The job of the advocate

To best serve the special education student, it takes time

Parents tend to become frustrated and overwhelmed at this point in the school year. They may feel like their student’s needs aren’t being sufficiently met, or that they aren’t being heard by the team. Parents have just had enough and now want an advocate to fix things immediately.   

Unfortunately, an advocate cannot resolve issues immediately, and that can be the hardest thing for parents to understand. Parents who are new to special education may be frustrated by what seem like cumbersome timelines.

Their students may have been struggling for a number of months – if not years –so they want them to receive help before more time is wasted and their student falls further behind. Or parents could have been involved with special education but hope that their student will have a more successful year. Parents may also have had great experiences with special education but this year the student has hit a bump in the road.

This all adds up to the same thing: Upset parents who want a change to happen fast.

Effective advocates cannot act quickly if they want to provide the best support to families. They must take adequate time to listen and take notes on what the parents (and students, if possible) are concerned about.

Recently I had a two-hour phone consultation with a parent of a young student. The consultation did not even begin to scratch the surface of the information I needed to gather to provide adequate consultation and support to the family.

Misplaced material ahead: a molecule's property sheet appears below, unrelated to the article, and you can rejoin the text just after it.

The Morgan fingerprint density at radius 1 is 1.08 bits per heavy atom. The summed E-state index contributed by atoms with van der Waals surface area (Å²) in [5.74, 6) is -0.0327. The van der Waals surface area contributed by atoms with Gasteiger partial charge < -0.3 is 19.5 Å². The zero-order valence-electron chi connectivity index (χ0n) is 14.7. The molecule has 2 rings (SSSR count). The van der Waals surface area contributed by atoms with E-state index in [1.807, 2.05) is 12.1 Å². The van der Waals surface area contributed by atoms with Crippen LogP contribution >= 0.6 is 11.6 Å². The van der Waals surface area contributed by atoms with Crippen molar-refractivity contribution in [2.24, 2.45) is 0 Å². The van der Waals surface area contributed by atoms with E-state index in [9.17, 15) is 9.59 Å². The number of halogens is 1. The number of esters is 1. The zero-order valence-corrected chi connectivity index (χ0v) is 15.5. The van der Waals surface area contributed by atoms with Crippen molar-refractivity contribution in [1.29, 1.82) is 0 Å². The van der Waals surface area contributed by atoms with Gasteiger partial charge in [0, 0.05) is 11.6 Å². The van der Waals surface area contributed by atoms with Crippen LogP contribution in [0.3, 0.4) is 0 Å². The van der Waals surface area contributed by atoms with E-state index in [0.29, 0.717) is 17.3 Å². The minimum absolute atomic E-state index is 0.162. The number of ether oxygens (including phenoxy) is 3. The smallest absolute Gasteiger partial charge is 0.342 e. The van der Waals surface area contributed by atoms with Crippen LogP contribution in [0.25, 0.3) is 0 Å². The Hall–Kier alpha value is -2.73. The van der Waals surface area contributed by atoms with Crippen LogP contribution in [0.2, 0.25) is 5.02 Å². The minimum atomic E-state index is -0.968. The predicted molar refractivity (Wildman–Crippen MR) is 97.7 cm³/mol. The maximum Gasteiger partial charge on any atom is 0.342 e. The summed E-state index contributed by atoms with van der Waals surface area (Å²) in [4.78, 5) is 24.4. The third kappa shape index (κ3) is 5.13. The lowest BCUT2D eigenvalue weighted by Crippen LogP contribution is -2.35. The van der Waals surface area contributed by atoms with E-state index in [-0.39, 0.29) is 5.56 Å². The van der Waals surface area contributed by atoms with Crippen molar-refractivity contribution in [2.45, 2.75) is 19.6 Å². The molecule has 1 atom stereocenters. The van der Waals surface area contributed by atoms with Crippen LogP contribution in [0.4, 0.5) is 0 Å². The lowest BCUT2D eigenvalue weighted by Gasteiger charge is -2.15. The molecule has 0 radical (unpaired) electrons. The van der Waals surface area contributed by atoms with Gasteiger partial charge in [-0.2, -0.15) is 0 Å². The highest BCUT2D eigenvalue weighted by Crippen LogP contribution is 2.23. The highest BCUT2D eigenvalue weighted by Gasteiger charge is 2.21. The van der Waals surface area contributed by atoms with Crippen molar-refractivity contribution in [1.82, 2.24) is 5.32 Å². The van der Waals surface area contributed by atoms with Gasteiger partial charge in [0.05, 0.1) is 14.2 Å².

I needed to ask permission to go to the student’s school to read the student’s file, which in most cases includes both regular and special education files. I needed to interview all members of the school team – which could include outside service providers such as doctors and/or therapists. Next, I wanted to observe the student accessing their education in the general education and special education settings. I also wanted to talk to the student.

I can’t stress enough how important it is to gather as much information as possible regarding the student’s successes as well as areas of need. This takes time, but it’s essential to understanding the student’s needs and providing the appropriate support to that student. And certainly, when attending team meetings, it’s essential for the advocate to be armed with as much information as possible.

It’s also important for the advocate to actively listen – as well as clearly communicate – during those meetings to help the team build collaborative relationships in the best interests of the student.

Advocates are specialists whose years of education and training are necessary to assist the team in moving forward in the best way possible for the student. Advocates are not easy to come by because the job requires skill, patience, excellent communication and mediation skills, the ability to see the whole child and the big picture, and to be willing to work to tear down barriers to support the student.

Elizabeth Feingold retired from Kearsarge Regional School District, where she worked for over 30 years as a special education teacher and coordinator at the elementary, middle and high school levels. She is now a consultant and advocate. Email her at

More Learning Curve columns by Liz Feingold

Remembering my father, my teacher

Reflecting on the lessons he taught me everyday through his actions

Managing anxiety

Students can succeed with a treatment plan and support

Preparing for the annual IEP meeting

Strategies you can use to improve collaboration and reduce frustration

We are all in this together

Parents, teachers share the same hopes and fears
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